Insurers have welcomed the latest development in the case of Prattley Enterprises Ltd v Vero Insurance New Zealand Ltd
which has seen the Appeal Court finding favour with Vero
The Court, comprising of Justices Ellen France P, Stevens and Miller, dismissed an appeal by Prattley on Monday, putting to rest a few key issues.
Those issues included whether or not a settled claim could be reopened, a point which hinged on the correct measure of indemnity and rate of depreciation being calculated, which if proven would result in Prattley being entitled to a higher sum.
Prattley had settled all its claims with Vero
on 25 August 2011 for $1,050,000, a sum which was Prattley’s own estimate of the building’s pre-earthquake market value, and one which both parties took to be the correct measure of indemnity value.
However, subsequent court case decisions such as Ridgecrest
and Wild South
led Prattley to believe its settlement agreement was a mistake and should be set aside under the Contractual Mistakes Act.
It quantified its recoverable loss at $3,400,000 plus GST.
The Appeal Court discussed three kinds of mistake as specified in Section 6(1)(a) of the Act, but stressed that: “Relief is unavailable where the contract provides for the risk of mistake and assigns that risk to one of the parties.”
Justice Miller said: “The parties knew market value was not the only measure of indemnity available.
“The valuations they exchanged referenced other measures, including depreciated replacement cost.
“So the question is not whether they both failed to appreciate that any alternative to market value was available.
“The question is whether they were mistaken in their shared belief that market value was a better measure of indemnity than depreciated replacement cost in the circumstances. That is a question not of law nor of fact, but of opinion.”
McElroys partner and civil litigator Peter Hunt, who has experience in earthquake policy response issues on material damage and has studied the case closely, shared his insight with Insurance Business,
saying the latest decision supported insurers settling claims on the basis of a full release.
“On the question of re-opening the settlement agreement the Court found that however Prattley framed the mistake it was the kind of mistake the parties contemplated when negotiating the settlement,” he said.
“So the words of the release were not to be read down. Those words included full and final settlement and discharge of all present and future claims, whether known or unknown.”
In July 2012, Prattley had instructed Risk Worldwide New Zealand to take its case on, on a no-win, no-fee basis.
One of its principals, loss adjuster George Keys, used ‘elemental’ methodology in calculating depreciation which involved applying separate allowances for physical depreciation to discrete parts of the building such as the roof and the foundations.
’s expert witness stated that he had never previously encountered a situation where this method had been used to fix the indemnity value of a building, which had to be valued as a whole.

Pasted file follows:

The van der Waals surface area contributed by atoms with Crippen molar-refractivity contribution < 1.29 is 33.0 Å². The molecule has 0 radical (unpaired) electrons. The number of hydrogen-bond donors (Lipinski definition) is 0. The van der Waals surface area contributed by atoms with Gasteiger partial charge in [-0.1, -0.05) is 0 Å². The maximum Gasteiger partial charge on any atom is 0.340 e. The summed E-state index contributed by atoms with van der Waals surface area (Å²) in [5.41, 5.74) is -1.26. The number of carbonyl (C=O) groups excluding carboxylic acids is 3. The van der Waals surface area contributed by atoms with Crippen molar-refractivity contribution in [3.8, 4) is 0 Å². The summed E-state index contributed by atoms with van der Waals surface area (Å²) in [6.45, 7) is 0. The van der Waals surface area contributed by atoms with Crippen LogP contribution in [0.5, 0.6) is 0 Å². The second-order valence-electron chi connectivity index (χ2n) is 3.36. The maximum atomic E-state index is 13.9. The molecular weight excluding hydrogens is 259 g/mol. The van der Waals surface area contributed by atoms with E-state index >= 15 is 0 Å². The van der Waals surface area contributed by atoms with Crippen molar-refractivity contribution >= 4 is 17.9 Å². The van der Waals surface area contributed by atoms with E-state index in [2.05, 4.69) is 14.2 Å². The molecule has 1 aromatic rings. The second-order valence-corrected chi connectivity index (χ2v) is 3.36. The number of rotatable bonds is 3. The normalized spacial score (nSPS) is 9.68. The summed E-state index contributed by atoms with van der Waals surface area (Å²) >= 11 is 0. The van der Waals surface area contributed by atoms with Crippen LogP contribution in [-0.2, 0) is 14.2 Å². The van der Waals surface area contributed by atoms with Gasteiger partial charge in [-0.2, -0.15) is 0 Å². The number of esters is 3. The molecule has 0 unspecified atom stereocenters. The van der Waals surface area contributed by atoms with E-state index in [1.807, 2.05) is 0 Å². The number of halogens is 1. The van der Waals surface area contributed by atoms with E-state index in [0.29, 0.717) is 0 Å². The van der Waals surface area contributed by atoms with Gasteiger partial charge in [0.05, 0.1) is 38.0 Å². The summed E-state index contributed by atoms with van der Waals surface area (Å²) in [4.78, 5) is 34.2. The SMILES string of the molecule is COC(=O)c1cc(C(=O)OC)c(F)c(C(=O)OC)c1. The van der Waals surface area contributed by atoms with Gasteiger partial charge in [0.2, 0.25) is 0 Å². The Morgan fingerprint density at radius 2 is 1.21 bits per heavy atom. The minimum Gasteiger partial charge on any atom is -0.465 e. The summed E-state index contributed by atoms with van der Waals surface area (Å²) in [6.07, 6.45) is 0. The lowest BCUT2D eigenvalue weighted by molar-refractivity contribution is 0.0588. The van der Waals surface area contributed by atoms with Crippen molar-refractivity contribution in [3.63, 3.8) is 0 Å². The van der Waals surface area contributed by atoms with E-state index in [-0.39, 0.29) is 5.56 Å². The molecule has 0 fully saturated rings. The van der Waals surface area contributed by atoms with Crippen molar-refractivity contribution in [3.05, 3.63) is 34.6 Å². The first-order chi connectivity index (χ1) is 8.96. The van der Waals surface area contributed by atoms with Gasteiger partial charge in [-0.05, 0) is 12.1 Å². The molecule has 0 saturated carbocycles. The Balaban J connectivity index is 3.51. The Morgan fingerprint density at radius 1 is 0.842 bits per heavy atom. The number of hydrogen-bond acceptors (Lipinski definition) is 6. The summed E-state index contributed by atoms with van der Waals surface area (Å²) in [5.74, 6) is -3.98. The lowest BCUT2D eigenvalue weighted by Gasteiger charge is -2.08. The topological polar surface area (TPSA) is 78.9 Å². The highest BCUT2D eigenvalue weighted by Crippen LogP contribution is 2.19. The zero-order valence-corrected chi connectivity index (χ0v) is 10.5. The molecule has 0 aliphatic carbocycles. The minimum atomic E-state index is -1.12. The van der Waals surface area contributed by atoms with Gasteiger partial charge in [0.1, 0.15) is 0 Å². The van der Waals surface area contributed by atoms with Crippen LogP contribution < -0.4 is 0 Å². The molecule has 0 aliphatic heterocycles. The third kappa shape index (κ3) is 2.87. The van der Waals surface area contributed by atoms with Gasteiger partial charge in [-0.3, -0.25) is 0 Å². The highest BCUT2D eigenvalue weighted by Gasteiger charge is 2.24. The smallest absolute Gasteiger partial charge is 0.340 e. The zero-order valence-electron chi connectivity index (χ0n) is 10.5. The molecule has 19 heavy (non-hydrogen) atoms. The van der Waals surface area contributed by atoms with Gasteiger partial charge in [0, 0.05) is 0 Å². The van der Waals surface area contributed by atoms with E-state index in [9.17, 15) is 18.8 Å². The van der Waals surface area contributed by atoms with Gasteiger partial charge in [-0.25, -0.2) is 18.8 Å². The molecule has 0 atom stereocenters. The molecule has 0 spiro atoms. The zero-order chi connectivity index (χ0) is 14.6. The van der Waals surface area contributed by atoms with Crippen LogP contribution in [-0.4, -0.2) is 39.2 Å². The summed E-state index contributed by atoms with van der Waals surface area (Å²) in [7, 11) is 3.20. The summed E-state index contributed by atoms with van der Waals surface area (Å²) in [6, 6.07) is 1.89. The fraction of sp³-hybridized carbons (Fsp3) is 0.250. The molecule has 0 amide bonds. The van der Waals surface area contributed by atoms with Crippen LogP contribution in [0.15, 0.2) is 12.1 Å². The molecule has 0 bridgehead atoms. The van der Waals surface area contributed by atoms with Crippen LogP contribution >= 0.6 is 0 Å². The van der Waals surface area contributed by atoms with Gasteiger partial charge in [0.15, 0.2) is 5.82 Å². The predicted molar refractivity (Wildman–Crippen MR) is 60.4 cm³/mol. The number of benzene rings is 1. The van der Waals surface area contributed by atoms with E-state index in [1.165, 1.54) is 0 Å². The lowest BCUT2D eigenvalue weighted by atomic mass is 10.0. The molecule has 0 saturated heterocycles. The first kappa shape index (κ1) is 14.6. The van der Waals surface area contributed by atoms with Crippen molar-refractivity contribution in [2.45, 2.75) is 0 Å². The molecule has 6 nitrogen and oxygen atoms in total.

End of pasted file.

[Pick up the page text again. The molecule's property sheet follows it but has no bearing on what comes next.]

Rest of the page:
In the High Court Justice Dunningham discounted Keys’ evidence, saying she found his depreciation methodology neither ‘reliable or helpful’.
This was echoed in the Appeal Court which went on to underline the issue of Keys’ partiality: “It seems to us inescapable that Mr Keys was not an impartial witness.
“The very substantial claim that he advanced on Prattley’s behalf was prepared before trial in the capacity of an advocate and pursued at trial in the guise of an expert. These two roles were incompatible.”
Justice Miller went on: “He also had a powerful financial interest in his evidence being accepted; it might determine whether Risk Worldwide was compensated for funding the litigation and by how much it would profit.
“His answers when tasked with partiality were patently unconvincing.”
Peter Hunt said it was ‘no surprise’ the Appeal Court supported the High Court finding.
“As Mr Keys had a financial interest in the outcome of the case his evidence could have been excluded in its entirety on the basis it was not helpful, reliable or impartial,” he said.
On the matter of indemnity value, Hunt pointed to the Court’s preference for depreciated replacement cost over market value as a measure.
“But it relied on a special note in the schedule referring to reinstatement to ‘reasonably equivalent appearance and capacity using original design and suitably equivalent materials’ to reach that conclusion,” he said.
“Absent those words, which represented the special character of the building, the outcome may have been different.
“The Court agreed that the policy language dictates what the insurer’s indemnity means in any given case.”
The Appeal Court ordered Prattley to pay Vero
told Insurance Business
it welcomed the decision, while ICNZ CEO Tim Grafton said: “It is pleasing to see the Court decide in this case that the agreed settlement could not be reopened.”